John Huston and Satyajit Ray. One might not think these two major directors had similar taste in movies. In the 1950s, Huston made “The African Queen” and “Moby-Dick”; Ray made the three films generally known as the Apu Trilogy: the epic story of Apu, a boy born in a village in India who struggles for education and recognition as a man in the cosmopolitan city of Calcutta (now Kolkata).
Yet when I was writing a biography of Ray in the 1980s, Huston sent me a letter about Ray and his work. “I recognized the footage as the work of a great filmmaker,” he wrote. “I liked Ray enormously on first encounter. Everything he did and said supported my feelings on viewing the film.”
The footage was from Ray’s maiden venture, “Pather Panchali,” the first entry in the trilogy. In 1954, Huston saw part of this film in a silent rough cut in India. He strongly recommended it to the Museum of Modern Art in New York, where “Pather Panchali” received its world premiere the next year, before it was released in London in 1957.
When eventually released in New York in 1958, “Pather Panchali” ran for eight months at the Fifth Avenue Cinema. Two years later, “Pather Panchali”; “Aparajito,” the middle installment, which had won the Golden Lion at the 1957 Venice Film Festival; and the final part, “The World of Apu” — all with music composed by Ravi Shankar — together entranced audiences, including a teenage Martin Scorsese.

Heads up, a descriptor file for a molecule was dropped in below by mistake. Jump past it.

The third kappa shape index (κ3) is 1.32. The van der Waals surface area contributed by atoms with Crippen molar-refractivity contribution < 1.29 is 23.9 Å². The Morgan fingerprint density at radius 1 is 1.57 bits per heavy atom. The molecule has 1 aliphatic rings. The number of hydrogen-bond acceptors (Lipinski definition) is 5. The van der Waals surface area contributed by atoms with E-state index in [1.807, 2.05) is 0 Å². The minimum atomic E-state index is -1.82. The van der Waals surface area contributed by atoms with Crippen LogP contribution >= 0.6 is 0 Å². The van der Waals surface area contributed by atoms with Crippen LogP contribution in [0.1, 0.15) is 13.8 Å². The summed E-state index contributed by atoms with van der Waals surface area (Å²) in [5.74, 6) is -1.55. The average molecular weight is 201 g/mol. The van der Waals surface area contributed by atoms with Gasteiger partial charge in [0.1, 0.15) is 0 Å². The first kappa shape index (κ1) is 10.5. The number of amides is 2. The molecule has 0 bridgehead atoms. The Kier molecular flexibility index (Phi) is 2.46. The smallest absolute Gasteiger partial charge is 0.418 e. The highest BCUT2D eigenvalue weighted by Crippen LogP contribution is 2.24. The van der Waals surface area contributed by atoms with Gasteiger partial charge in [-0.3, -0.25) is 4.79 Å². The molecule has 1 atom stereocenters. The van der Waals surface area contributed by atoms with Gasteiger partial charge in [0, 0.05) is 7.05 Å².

Akira Kurosawa once said of “Pather Panchali”: “I can never forget the excitement in my mind after seeing it. I have had several more opportunities to see the film since then, and each time I feel more overwhelmed. It is the kind of cinema that flows with the serenity and nobility of a big river.”
Just before Ray’s death, at 70 in 1992, he was given an Academy Award for lifetime achievement, at Scorsese’s prompting. Now, a new generation of filmgoers has a chance to discover Ray’s humane genius in a re-release of the Apu Trilogy after a lengthy and painstaking restoration by the Criterion Collection in collaboration with the Academy of Motion Picture Arts and Sciences. (Each installment will play for one week at the Tivoli Cinemas in Westport, starting with “Pather Panchali” on Friday.)
Like all enduring works of art, the Apu Trilogy turns the particular into the universal. What makes it almost unparalleled in cinema is its fusion of poignancy, humor and poetry with remarkably little resort to the spoken word.